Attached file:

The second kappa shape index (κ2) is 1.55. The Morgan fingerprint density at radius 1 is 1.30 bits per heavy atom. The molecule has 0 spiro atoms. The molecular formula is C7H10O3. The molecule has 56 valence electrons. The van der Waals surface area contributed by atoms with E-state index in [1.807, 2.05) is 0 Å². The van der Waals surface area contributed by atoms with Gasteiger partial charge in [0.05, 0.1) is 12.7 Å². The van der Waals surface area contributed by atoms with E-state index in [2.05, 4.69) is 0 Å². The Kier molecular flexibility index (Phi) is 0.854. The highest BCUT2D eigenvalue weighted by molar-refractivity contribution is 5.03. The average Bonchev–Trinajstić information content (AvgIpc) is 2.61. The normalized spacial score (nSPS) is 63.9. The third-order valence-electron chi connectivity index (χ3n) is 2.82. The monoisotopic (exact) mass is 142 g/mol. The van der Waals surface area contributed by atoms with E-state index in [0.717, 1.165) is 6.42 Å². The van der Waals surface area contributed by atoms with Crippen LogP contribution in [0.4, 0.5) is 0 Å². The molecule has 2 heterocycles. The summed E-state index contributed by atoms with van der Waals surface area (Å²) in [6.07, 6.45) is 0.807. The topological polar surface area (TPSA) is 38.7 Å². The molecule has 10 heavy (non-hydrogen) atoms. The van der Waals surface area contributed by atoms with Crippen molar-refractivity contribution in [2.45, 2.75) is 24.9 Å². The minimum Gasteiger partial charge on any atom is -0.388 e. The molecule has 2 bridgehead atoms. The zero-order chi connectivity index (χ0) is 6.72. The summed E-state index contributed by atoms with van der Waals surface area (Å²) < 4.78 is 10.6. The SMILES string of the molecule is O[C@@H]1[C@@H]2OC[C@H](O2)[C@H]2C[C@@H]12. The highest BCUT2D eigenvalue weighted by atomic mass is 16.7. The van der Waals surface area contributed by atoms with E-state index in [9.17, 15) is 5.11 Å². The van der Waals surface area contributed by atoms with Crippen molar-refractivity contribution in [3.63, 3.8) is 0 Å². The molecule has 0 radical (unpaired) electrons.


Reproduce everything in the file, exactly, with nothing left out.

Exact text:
The second kappa shape index (κ2) is 1.55. The Morgan fingerprint density at radius 1 is 1.30 bits per heavy atom. The molecule has 0 spiro atoms. The molecular formula is C7H10O3. The molecule has 56 valence electrons. The van der Waals surface area contributed by atoms with E-state index in [1.807, 2.05) is 0 Å². The van der Waals surface area contributed by atoms with Gasteiger partial charge in [0.05, 0.1) is 12.7 Å². The van der Waals surface area contributed by atoms with E-state index in [2.05, 4.69) is 0 Å². The Kier molecular flexibility index (Phi) is 0.854. The highest BCUT2D eigenvalue weighted by molar-refractivity contribution is 5.03. The average Bonchev–Trinajstić information content (AvgIpc) is 2.61. The normalized spacial score (nSPS) is 63.9. The third-order valence-electron chi connectivity index (χ3n) is 2.82. The monoisotopic (exact) mass is 142 g/mol. The van der Waals surface area contributed by atoms with E-state index in [0.717, 1.165) is 6.42 Å². The van der Waals surface area contributed by atoms with Crippen LogP contribution in [0.4, 0.5) is 0 Å². The molecule has 2 heterocycles. The summed E-state index contributed by atoms with van der Waals surface area (Å²) in [6.07, 6.45) is 0.807. The topological polar surface area (TPSA) is 38.7 Å². The molecule has 10 heavy (non-hydrogen) atoms. The van der Waals surface area contributed by atoms with Crippen molar-refractivity contribution in [2.45, 2.75) is 24.9 Å². The minimum Gasteiger partial charge on any atom is -0.388 e. The molecule has 2 bridgehead atoms. The zero-order chi connectivity index (χ0) is 6.72. The summed E-state index contributed by atoms with van der Waals surface area (Å²) < 4.78 is 10.6. The SMILES string of the molecule is O[C@@H]1[C@@H]2OC[C@H](O2)[C@H]2C[C@@H]12. The highest BCUT2D eigenvalue weighted by atomic mass is 16.7. The van der Waals surface area contributed by atoms with E-state index in [9.17, 15) is 5.11 Å². The van der Waals surface area contributed by atoms with Crippen molar-refractivity contribution in [3.63, 3.8) is 0 Å². The molecule has 0 radical (unpaired) electrons.